I liked the sound of this. I already knew my nerves were restricted and generating my pain, but my rehab plan didn’t seem to be targeting those muscles effectively enough to give me meaningful, long-term relief. I needed to do more, and this sounded like a place that could provide more.
Ryan, via Skype, taught me some of his neck stretches and once I learned a few, I decided to go to the gym and do them while sitting in the steam room. The heat from the steam room allowed my muscles to warm-up and made the stretching more effective. I started incorporating this into my routine, but unfortunately my muscles didn’t respond well to the stretching. After I stretched, I felt great for maybe 30 seconds before my muscles unforgivingly tensed up and caused me to feel even worse.
When I told Ryan about this, he informed me that Terry has a machine that helps prevent this rebound effect from happening. It’s a special type of stim machine that emits electrical currents at frequencies that loosens tight muscles, and helps them stay loose for longer periods of time.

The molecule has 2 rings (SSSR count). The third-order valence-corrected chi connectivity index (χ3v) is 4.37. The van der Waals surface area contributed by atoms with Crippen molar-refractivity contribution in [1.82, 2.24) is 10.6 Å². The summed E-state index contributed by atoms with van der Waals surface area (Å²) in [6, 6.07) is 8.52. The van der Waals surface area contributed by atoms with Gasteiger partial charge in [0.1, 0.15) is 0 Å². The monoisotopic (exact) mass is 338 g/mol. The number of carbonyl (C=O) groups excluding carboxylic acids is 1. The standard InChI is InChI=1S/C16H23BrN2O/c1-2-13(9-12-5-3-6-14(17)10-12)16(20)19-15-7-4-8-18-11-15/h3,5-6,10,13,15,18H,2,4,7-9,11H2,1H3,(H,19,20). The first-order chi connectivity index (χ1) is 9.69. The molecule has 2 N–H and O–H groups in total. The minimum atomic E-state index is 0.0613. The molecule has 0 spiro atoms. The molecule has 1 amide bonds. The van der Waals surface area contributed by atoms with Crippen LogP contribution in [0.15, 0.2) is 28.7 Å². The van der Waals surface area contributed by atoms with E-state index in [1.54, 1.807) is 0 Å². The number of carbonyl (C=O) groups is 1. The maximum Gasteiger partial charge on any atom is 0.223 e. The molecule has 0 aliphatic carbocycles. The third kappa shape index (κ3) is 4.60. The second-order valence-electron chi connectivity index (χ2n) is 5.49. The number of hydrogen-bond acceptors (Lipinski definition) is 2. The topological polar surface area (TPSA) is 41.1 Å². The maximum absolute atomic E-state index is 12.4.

It seemed like I needed something like that to help my muscles respond more effectively to the stretching. After an informative conversation with Terry Moore over the phone, I was completely sold and booked four appointments the week before Christmas.
I was headed to Canada, and soon it would become the new best decision I’ve ever made.